How to Find a Niche and Validate Early Stage Pricing

I recently wrote an article about my little SaaS experiment in the Russian market that brought me a steady $1,000 in monthly revenue, Menumake.

That article went viral. Many people asked a lot of questions about the details of the building process and what they needed to do to replicate that success.

Here’s a detailed follow-up on the most interesting and complicated parts, plus some tricks on how to find a niche and validate early stage pricing.

Table of contents:

  1. find your niche with 3 simple tactics
  2. bootstrapping a lean MVP
  3. ship quickly with this tech stack
  4. nail early stage pricing with 2 simple tactics

Three Simple Tactics To Find a Niche

How do you find your next idea and validate demand?

After all, you don’t want to waste time building an MVP that nobody wants.

The first and the most obvious way is to have some stats that identify a pain point.

Tactic 1: Data that leads to a pain point

In the SaaS example from my first article, I used Google Analytics data on keywords people used to find my other startup, Postio.

I built Postio to make it easier for people to find and publish content to their social accounts and groups. As a part of its marketing strategy, I bought and published a dozen articles on various subjects targeted at the web services audience to get some extra traffic.

All of a sudden, Postio started to get a large amount of traffic from Google and Yandex (a Russian search engine) with keywords that have nothing to do with Postio itself.

The keyword data looked like this:

Keyword data for Postio

Clearly, people were having real issues with this menu thing.

I had two options:

  1. build it in the existing project
  2. start a spin-off

I chose the latter, because it would be easier to implement SEO strategy and branding later on.

Also, the concept of menu generation is entirely different than the concept of post publishing, which Postio had been built on.

Back to discovering ideas.

Tactic 2: Paving

You can follow the method below, even if you don’t have any existing projects or stats.

I call it paving.

All you have to do is to go to any niche forum and start analyzing what people are doing there and which problems they’re trying to solve using the community.

For example, since we’re on SitePoint now, let’s consider their sister site, Flippa.

Most webmaster forums follow a common trend: they all have a marketplace section.

This method of buying and selling online is highly inconvenient and risky.

This path was just asking to be paved. And Flippa has done it, elegantly and efficiently, by creating a spin-off centered around making website and domain transactions seamless.

I also observed this trend in the Russian market, and I’m sure people from other local markets can tell the same story.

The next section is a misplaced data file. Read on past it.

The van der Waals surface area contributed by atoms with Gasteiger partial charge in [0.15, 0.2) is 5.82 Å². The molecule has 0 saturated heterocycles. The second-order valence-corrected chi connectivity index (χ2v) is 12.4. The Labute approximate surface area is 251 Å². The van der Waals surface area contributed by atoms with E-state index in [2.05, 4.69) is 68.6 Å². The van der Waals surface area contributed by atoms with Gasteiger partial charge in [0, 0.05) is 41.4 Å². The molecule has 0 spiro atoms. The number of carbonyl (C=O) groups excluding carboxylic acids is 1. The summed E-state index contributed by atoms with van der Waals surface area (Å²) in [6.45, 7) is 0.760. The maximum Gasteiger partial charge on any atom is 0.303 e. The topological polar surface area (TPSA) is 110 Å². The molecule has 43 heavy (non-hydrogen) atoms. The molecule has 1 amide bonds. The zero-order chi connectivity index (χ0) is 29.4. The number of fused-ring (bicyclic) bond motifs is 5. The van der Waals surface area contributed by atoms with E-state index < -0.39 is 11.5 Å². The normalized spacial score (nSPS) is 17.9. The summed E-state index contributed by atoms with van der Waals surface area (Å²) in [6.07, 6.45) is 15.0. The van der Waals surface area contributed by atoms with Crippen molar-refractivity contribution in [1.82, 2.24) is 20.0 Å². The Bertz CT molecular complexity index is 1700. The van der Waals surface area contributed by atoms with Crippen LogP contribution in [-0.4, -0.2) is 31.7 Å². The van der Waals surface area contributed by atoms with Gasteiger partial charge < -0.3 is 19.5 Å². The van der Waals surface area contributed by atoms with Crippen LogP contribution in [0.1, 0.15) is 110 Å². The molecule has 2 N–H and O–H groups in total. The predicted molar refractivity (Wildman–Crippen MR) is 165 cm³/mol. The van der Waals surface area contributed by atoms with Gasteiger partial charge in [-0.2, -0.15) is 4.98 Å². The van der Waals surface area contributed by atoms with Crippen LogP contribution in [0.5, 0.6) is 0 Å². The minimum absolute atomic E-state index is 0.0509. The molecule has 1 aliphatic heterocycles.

DigitalPoint screen shot

Just go to niche communities, listen to people, and every time you see an issue, ask yourself: How can I optimize it using the technology I wield?

It’s incredibly valuable to encourage this attitude as a mental process. I know it’s hard to do, because, since school, we’ve been taught to solve problems, not to find them.

You aren’t always going to be given problems to solve. Reverse engineering the process is a valuable skill to have in the workplace and in your personal projects.

Tactic 3: My niche-specific insight tool

Okay, the third method. It’s quite chaotic, but I often use it to reignite my brain and to set it to the right mood. I wrote a simple script that generates a table of entities and corresponding verbs to facilitate discovering new connections.

Here’s an example:

A simple script that generates a table of entities and corresponding verbs

Remember, you need to fine-tune this script to match the niche you’re trying to get insights into. And it doesn’t need to be verbs and entities; you can try anything. The point is to get as many relevant intersections as you can.

Here’s the code I used for the example:

<?
$entities = array('image', 'photo', 'text', 'source', 'site', 'traffic', 'money', 'book', 'e-book', 'file', 'smartphone', 'camera', 'notebook', 'cities', 'distances', 'cars', 'mobile', 'book', 'sex', 'love', 'classifieds', 'ads', 'alcohol', 'travel');
$verbs = array('sell', 'buy', 'rent', 'exchange', 'free', 'give', 'book', 'clean', 'find', 'classify', 'compare');

echo '<table style="width: 100%">';

foreach ($entities as $entity)
{
    echo '<tr>';
    foreach ($verbs as $verb)
        echo "<td style='font-size: 14px; padding: 5px; text-align: center'>$verb $entity</td>";
    echo '</tr>';
}

echo '</table>';
?>

There are plenty more tricks for finding a good idea, but let’s not become laser-focused on them now, as we need to move to the next step of bootstrapping a startup.

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Source: Sitepoint